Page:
A very rewarding medial career that provides needed medical attention to our animal friends is veterinarian medicine. A veterinarian is a trained and licensed medical professional who specializes in the medical care of animals.
There are many individuals who have a love for animals who may wish to combine that love with a profession in the medical community. To become a veterinarian requires a significant commitment of time. This extensive process requires a significant number of years in the classroom as well as practical on the job experience. This on the job training is known as veterinary internships.
How veterinary internships work and the experiences that the intern can expect are important components of the veterinary internship program.
How Veterinary Internships Work?
Formal veterinary internships are opportunities that are offered through universities that allow for the veterinarian students to work under the professional guidance of licensed veterinarians. Veterinary internships are available through local veterinarian offices or can be offered through public or private zoos.
The purpose of veterinary internships is to provide for a broad range of experiences that will allow the intern to fully understand the profession, engage in the medical treatment of animals and satisfy part of the requirements in becoming a licensed veterinarian.
The specifics of veterinary internships can vary from university to university. However, as a general rule, an internship program can range from a summer experience to a full one-year internship opportunity. In addition, depending upon the program, academic credit may or may not be given for the participant’s work in the internship program.
Other requirements may need to be adhered to in order to be awarded a certificate of completion. Such requirements may be the successful completion of an internship seminar and endorsement of the collaborating veterinarian.
The participating intern can expect to be involved in most facets of veterinarian work. Some of those medical opportunities will include experience in the areas of cardiology, emergency care, anesthesiology, dermatology, radiology and assisting in the operating room. These opportunities are afforded to the intern through a rotation process. For example a certain period of time will be spent in radiology, emergency care, etc.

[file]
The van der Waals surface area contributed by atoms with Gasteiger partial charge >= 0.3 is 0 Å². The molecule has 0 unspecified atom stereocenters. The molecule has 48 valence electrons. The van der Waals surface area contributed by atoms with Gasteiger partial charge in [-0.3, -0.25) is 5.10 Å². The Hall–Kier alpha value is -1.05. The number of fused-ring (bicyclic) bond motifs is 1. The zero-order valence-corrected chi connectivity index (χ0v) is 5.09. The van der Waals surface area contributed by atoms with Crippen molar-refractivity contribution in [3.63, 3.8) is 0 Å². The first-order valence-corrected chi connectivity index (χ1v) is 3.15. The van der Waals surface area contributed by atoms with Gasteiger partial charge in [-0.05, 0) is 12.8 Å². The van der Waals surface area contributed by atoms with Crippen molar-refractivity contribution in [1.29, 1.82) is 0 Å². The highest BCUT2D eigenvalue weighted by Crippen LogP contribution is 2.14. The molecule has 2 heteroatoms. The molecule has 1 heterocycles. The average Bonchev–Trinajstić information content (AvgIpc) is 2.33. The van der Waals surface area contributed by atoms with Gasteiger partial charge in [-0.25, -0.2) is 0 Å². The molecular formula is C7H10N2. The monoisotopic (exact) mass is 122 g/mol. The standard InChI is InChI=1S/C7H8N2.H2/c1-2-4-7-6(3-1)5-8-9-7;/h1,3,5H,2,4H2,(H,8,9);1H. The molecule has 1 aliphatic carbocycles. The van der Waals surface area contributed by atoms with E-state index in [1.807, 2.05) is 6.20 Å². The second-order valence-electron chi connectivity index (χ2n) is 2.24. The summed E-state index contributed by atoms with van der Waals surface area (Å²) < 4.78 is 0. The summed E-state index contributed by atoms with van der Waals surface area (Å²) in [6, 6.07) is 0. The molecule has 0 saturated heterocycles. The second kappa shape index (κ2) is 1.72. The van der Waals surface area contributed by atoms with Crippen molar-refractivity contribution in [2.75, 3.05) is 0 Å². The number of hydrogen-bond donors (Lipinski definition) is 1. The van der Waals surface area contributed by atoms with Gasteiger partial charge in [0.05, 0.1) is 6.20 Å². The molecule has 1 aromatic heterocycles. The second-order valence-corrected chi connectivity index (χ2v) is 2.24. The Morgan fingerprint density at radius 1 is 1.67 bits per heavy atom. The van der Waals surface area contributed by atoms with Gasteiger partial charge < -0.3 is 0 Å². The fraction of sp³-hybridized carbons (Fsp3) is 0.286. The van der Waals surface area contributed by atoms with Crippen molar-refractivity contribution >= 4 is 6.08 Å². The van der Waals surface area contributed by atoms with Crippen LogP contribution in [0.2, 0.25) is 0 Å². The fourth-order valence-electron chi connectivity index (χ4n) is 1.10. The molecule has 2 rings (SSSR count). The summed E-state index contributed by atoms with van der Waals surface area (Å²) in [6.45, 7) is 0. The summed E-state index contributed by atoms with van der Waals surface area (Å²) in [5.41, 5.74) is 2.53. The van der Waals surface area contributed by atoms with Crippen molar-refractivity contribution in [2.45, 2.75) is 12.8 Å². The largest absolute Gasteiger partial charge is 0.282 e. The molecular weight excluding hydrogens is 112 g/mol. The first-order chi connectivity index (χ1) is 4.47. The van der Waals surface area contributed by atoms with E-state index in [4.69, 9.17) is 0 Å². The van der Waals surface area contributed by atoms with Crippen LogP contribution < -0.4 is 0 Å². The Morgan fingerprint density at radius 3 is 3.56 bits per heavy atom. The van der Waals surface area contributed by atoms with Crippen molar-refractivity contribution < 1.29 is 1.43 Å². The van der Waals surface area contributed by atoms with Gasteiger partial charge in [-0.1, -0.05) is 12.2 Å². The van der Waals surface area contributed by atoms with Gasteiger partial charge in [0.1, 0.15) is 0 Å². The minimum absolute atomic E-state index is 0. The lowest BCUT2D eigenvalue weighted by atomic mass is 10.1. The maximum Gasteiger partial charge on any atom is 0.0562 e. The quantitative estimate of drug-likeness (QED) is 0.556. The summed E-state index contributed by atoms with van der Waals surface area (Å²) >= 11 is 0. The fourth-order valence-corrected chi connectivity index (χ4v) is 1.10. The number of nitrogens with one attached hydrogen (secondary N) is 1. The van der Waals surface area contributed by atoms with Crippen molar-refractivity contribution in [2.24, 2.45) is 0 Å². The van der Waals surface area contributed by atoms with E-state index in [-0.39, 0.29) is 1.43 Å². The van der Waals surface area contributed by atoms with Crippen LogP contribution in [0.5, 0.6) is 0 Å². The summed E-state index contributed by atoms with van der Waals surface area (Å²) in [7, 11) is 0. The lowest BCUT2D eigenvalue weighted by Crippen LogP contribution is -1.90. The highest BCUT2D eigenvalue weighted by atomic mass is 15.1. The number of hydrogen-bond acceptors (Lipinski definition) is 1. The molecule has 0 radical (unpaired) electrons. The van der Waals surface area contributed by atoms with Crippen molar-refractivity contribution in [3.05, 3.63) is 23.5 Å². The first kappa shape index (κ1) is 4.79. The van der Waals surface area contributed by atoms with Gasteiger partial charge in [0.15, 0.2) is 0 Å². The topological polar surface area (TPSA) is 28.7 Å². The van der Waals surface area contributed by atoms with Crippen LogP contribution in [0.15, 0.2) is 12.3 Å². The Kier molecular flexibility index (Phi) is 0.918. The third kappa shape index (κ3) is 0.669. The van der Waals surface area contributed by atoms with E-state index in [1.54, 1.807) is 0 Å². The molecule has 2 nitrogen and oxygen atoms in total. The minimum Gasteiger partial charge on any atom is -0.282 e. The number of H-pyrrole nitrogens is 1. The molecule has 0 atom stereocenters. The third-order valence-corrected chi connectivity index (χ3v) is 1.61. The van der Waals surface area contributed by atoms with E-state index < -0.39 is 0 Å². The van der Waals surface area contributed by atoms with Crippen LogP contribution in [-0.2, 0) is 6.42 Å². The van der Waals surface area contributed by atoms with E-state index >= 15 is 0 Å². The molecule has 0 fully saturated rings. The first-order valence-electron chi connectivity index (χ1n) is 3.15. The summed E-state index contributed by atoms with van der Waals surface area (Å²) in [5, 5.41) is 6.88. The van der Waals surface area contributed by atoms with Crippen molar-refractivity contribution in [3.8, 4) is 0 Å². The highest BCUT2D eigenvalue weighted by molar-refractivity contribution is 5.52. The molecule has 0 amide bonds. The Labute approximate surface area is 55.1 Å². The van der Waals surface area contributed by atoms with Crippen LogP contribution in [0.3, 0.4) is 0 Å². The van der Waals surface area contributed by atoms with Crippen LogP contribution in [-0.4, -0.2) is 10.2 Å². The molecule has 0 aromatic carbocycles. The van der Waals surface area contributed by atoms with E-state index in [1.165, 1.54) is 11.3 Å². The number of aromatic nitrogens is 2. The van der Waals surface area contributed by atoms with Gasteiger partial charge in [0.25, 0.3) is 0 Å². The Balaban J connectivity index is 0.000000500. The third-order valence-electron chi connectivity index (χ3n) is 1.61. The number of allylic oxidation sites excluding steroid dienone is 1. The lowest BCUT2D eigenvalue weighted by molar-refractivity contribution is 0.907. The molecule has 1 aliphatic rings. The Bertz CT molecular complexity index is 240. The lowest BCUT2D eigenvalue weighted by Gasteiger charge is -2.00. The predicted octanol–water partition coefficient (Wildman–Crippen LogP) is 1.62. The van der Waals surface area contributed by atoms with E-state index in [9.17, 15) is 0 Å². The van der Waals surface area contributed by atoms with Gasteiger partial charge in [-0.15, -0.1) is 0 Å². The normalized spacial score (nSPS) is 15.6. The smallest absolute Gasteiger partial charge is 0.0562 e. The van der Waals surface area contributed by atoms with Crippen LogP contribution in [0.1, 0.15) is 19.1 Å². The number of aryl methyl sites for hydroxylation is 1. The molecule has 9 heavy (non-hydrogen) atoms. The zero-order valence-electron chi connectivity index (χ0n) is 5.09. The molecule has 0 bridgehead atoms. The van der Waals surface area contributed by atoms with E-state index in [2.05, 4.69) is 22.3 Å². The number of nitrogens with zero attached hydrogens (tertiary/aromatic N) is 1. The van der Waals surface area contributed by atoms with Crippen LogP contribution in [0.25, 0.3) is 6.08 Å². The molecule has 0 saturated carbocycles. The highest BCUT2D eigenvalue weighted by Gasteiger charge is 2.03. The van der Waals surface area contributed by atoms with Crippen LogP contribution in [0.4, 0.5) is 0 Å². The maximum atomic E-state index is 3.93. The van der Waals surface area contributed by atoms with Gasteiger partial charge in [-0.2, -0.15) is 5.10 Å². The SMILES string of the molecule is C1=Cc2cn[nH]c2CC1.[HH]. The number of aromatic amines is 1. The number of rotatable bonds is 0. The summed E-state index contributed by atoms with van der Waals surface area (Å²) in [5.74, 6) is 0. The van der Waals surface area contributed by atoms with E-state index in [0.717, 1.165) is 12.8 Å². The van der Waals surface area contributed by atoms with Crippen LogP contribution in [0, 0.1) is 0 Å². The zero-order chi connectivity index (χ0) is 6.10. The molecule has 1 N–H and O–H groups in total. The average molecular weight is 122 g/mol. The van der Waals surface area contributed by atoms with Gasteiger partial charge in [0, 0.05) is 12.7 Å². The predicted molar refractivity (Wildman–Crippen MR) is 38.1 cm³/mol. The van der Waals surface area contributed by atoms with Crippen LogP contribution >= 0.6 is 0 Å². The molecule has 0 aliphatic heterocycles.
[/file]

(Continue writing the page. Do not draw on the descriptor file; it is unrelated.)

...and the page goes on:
Additional exposure to the various facets of veterinarian work will include involvement in a number of procedures. Some of those procedures may include the spaying and neutering of animals. Also, veterinary internships will provide valuable instruction on the importance of immunizations, animal care, and control of the animal population.
Looking For A Veterinary Career?
Have you always had a love for animals? Then perhaps you should consider a veterinary career. Many people choose to become veterinarians, not only because of the rewards that come along with helping animals, but due to the versatility that the veterinary career provides as well.
Step One: Getting Into School
It is common to know early on that you want to be a veterinarian, and due to the competitiveness of the field, it is also extremely helpful to know this as well. Veterinary school is very competitive; in the United Kingdom, for example, there are a mere seven veterinary colleges. What do you have to do to get in? Well, there is more to it than simply having a love for animals. It is important that anyone considering a veterinary career show a natural aptitude for science, especially biology and chemistry.
You should also try to gain experience working with animals. Maybe you can obtain an internship at a local practice, or volunteer at your local zoo. Whatever experience you are able to get will be looked favorably upon. It is also important that, as an aspiring veterinarian, you have formed opinions on certain moral issues. For example, are you a vegetarian? How do you feel on the topics of hunting and fishing? What is your opinion on the use of animals for scientific experimentation? These opinions will shape your character as a veterinarian.
What Does a Veterinarian Do?
If you are considering a veterinary career, it is important to know what exactly your responsibilities and duties would be. A veterinarian provides medical care for livestock, pets, zoo, sporting, and lab animals. Most veterinarians work with small animals, like dogs and cats, in a lab clinic setting. However, other people with a veterinary career work with much larger animals at zoos. Still others are on call at horse races in case of any injuries that might occur to a race horse. A veterinary career provides a lot of versatility for the types of animals that you will be working with.
In a typical day, a veterinarian will diagnose animal health problems, administer vaccinations against diseases, give medications to animals with infections or illnesses, treat wounds and set fractures, perform surgery, and give advice to pet owners about all aspects of animal care. Veterinarians typically begin their career as an employee of a local practice. Then, however, as they gain more experience, they establish their own practice elsewhere. The typical salary for a veterinary career in 2004 was $66,590.